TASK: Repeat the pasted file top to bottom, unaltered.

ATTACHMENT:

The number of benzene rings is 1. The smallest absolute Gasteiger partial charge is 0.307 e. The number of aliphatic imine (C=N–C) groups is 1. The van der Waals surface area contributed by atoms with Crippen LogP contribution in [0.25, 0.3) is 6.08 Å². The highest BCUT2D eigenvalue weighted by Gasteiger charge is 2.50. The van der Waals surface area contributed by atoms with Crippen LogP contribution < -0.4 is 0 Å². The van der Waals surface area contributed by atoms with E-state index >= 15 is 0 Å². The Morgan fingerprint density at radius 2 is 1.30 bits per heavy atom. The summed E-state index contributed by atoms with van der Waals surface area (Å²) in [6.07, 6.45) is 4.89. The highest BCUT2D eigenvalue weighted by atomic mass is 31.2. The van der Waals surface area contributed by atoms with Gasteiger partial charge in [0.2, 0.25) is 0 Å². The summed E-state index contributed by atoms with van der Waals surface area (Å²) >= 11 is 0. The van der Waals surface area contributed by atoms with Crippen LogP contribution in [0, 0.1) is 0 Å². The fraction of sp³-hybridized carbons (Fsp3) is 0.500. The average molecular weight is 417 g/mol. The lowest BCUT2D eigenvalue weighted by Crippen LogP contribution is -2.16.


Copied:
The number of benzene rings is 1. The smallest absolute Gasteiger partial charge is 0.307 e. The number of aliphatic imine (C=N–C) groups is 1. The van der Waals surface area contributed by atoms with Crippen LogP contribution in [0.25, 0.3) is 6.08 Å². The highest BCUT2D eigenvalue weighted by Gasteiger charge is 2.50. The van der Waals surface area contributed by atoms with Crippen LogP contribution < -0.4 is 0 Å². The van der Waals surface area contributed by atoms with E-state index >= 15 is 0 Å². The Morgan fingerprint density at radius 2 is 1.30 bits per heavy atom. The summed E-state index contributed by atoms with van der Waals surface area (Å²) in [6.07, 6.45) is 4.89. The highest BCUT2D eigenvalue weighted by atomic mass is 31.2. The van der Waals surface area contributed by atoms with Gasteiger partial charge in [0.2, 0.25) is 0 Å². The summed E-state index contributed by atoms with van der Waals surface area (Å²) >= 11 is 0. The van der Waals surface area contributed by atoms with Crippen LogP contribution in [0, 0.1) is 0 Å². The fraction of sp³-hybridized carbons (Fsp3) is 0.500. The average molecular weight is 417 g/mol. The lowest BCUT2D eigenvalue weighted by Crippen LogP contribution is -2.16.